Area the third: Scientific Literacy. Given my BSc. I suppose my critical thinking skills developed earliest here, but didn't really... settle, until I was learning to navigate the morass of medical science and effective vs. ineffective healthcare. And I did this while entering a young, controversial, not-yet-completely-scientifically supported profession (don't kill me, Chiropractor friends, for that edgily wishy washy description.) Because I have the background for this, it maybe wasn't so thorny as the religious and political arenas. But it is life and death stuff being discussed at times, and certainly the ethics of healthcare in our (so privileged, so first world) society gets increasingly muddy. In general, I am saddened by the general public's scientific illiteracy. Research is presented so journalistically as to be virtually useless, especially on the internet. And I'm not sure any amount of interwebz maturation is going to compensate for the lack of quality science education being provided our children. If I'm going to be a Tiger Mom in any fashion, it will be drilling the scientific method into my poor children's heads and hearts until they weep for the sheer joy of deductive reasoning (lol... kind of.)

Ah yes, won't someone think about the children? Well, parenting is the most recent and, frankly, batshit crazy arena of rhetoric and flat out propaganda I've been thrown into navigating. Just when I think I'm getting a handle on it, I'm thrown into a fit of self-recrimination or sputtering indignation once again (from "I'm a horrible mother!" to "JFC shut your judgmental pie-hole!" and back again. Repeat.) If I hadn't honed my chops or whatever leading up to this, I would go crazy. Because when it comes to our children, everyone's opinion is the only way and everyone else is ruining their children's lives and there is just. no. end. If a mother isn't willing to just turn it off, walk away, and trust in her heart that she is doing the loving, most bestest job she can with the resources she has, she will be destroyed. I like to dabble and read and engage with both sides of any debate, and I find it all pretty entertaining. I'm not always the best at articulating why I make the choices I make (homebirth, for e.g.) and my lack of articulation can feel pretty weak in the face of so much interneticulation (can I make up that word? I think I just did. But do you know what I mean? The voice of the articulate internet - anybody can sound totally reasonable or totally unreasonable to anybody else on the internet.) But every day is an exercise in filtering parenting rhetoric, and I wouldn't say that exercise is best performed by the sleep-deprived haha.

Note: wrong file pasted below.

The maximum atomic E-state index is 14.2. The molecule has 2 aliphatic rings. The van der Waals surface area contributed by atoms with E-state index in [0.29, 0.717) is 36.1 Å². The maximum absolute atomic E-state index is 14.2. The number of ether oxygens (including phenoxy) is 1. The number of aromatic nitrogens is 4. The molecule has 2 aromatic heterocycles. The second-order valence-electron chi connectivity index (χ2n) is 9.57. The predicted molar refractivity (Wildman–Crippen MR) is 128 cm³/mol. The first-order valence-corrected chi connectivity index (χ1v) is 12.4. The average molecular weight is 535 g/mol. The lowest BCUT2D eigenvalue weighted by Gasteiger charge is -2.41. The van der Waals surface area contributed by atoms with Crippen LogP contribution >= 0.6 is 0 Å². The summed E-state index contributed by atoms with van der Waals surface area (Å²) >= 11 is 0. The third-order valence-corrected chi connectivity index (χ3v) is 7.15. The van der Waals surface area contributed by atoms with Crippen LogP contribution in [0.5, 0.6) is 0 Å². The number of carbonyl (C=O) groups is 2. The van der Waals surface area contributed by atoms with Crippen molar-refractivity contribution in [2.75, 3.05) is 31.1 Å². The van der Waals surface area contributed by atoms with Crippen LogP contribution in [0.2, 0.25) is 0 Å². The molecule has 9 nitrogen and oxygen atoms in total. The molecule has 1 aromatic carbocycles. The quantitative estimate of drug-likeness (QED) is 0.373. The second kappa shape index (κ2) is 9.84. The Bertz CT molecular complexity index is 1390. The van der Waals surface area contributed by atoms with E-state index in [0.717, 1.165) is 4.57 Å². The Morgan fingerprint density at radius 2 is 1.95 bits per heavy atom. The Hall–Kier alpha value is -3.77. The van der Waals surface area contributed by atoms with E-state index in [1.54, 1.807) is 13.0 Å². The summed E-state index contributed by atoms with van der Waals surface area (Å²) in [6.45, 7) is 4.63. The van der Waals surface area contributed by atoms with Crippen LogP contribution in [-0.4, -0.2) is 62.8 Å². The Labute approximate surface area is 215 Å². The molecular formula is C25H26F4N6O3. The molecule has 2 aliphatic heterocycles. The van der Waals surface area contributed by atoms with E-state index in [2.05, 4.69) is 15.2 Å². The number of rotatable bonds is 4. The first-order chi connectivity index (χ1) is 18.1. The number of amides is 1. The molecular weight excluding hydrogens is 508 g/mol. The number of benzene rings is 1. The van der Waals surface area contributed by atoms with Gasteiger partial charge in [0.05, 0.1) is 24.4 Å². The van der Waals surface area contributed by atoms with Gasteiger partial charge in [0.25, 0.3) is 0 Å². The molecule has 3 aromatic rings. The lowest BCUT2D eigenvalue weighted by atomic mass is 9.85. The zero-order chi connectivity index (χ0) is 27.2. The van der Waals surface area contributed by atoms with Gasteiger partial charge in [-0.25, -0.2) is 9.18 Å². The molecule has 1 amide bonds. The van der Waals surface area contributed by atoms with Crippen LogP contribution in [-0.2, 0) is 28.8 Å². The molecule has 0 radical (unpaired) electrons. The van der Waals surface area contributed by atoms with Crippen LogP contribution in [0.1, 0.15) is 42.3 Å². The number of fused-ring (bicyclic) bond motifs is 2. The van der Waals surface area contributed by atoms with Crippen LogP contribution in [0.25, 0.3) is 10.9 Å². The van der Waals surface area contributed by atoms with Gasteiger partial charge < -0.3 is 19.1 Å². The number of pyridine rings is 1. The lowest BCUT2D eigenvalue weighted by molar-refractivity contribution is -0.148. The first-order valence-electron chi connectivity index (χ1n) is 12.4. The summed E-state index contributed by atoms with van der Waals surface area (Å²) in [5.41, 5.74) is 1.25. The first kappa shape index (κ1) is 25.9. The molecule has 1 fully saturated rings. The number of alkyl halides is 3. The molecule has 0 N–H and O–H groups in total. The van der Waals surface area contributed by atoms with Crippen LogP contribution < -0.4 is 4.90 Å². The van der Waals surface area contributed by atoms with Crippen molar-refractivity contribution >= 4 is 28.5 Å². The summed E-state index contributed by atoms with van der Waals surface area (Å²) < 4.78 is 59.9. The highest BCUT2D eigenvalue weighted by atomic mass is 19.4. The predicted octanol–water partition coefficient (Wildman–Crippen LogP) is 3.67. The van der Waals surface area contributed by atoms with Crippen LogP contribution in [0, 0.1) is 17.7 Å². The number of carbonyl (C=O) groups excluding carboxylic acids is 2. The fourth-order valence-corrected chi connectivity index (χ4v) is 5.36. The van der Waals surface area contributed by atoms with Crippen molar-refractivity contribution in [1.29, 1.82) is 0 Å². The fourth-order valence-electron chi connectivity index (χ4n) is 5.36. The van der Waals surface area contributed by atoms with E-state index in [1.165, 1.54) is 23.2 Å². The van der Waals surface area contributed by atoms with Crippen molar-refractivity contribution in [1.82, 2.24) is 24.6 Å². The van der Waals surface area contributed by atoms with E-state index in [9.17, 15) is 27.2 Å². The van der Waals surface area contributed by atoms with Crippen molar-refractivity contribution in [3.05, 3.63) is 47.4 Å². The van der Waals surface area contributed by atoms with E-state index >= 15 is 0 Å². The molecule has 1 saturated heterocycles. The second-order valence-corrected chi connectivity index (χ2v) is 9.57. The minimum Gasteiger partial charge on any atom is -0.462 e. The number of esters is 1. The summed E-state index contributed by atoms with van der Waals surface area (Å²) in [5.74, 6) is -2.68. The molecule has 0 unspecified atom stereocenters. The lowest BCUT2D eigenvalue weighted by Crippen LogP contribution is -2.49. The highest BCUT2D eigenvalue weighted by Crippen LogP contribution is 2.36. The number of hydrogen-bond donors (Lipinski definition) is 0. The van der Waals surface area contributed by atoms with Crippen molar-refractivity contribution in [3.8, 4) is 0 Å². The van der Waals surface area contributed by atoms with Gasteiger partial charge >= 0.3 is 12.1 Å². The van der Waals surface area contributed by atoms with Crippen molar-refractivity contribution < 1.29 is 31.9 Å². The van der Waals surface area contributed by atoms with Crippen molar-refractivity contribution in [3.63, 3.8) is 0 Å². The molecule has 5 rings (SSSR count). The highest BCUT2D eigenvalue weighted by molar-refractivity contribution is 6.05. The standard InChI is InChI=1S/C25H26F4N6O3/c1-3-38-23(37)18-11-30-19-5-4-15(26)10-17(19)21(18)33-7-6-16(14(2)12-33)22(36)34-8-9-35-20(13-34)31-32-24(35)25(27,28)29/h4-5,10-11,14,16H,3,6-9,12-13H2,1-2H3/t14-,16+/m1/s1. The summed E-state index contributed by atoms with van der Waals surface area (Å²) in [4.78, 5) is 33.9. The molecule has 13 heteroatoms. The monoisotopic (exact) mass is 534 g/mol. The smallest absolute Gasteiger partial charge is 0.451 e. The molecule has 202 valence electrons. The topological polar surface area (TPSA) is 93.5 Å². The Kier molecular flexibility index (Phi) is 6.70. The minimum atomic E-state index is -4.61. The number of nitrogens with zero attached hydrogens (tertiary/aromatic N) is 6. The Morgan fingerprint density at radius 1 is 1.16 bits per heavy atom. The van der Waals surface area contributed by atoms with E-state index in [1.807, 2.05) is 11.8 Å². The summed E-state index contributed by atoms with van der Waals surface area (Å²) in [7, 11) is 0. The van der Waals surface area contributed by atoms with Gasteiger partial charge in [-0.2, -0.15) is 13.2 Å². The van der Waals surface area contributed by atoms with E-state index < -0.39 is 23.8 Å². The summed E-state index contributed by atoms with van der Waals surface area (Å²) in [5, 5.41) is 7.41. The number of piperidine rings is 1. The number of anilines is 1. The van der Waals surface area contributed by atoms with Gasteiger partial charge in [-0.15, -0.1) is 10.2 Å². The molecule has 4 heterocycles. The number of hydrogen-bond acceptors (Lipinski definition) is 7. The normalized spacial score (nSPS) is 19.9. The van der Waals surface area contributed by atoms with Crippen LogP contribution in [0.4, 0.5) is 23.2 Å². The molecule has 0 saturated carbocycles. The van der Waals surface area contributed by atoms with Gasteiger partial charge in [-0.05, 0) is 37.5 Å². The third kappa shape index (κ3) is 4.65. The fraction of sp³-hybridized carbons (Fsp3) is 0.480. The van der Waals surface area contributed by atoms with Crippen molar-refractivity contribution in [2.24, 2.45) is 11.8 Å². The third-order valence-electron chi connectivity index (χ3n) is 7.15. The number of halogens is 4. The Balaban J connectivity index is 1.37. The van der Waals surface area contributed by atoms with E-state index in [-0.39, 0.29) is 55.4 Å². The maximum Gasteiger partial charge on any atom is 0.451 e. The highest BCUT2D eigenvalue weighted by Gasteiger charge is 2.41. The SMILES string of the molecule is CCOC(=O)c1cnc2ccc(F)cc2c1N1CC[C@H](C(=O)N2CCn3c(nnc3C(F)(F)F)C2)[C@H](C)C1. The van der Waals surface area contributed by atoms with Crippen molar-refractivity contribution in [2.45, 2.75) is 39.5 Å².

[Speaking of internet maturation, I think since Bean was born (when I started writing this) the way parenting is treated on facebook and twitter, and even blogging to an extent, has really changed - I think people are starting to get the message that kindness matters. The trolls have been ignored out of existence, maybe a little? At least, I get the sense parents are less willing to rise to the Polarizing Bait - there's more focus on being supportive? Maybe this is also in my imagination...]

[I'm sorry this ended up so disjointed. I just know that my emotional health depends on my rhetoric metre - I sense the rhetoric, I sense how it could elate or enrage me, I evaluate if I feel like or have the resources for elation/enragement, I proceed accordingly. This is just my story of traveling the steps of Rhetoric Management. Critical thinking keeps me sane, in a crazy world. I hope it does the same for you.]

Tuesday, August 28, 2012

Mama Bean wants to write about depression but doesn't want to be depressing

It's a tall order. But I want to write about it, because words are my friends and I need them, because I feel like I can write through the depression, because I have written through depression before, because this is as close to praying as I get sometimes (often.) 

But I don't want to be all sad-sack and off-putting, or alienating. 

So I'll start with as-positive-as-I-can-get:

Taking a daily B complex vitamin is helping, yay! The one I take (SISU brand because that's what my clinic sells) has 25 mg B1 25 mg B2 50 mg B6 20 mg B3 100 mg B5 0.2 mg B9 and 100 mcg B12. B vitamins are not psychoactive in any way (unless you are deficient, which will cause distinct neurodegeneration) and most of them (all of them? I should know this...) are water soluble, so they don't bio-accumulate, you just pee out whatever extra you don't need (and it makes your pee really yellow.) All of them are involved in energy production, so they help with my energy levels. A couple Fridays ago, I didn't get enough sleep (surprise surprise) and I forgot to take my vitamins before leaving the house, so the first hour of work I was absolutely dead in the water. I grabbed a bottle off the shelf (work perk!) took two (normally I only take one) and within 15 mins I was almost hyper. It was a fricking miracle.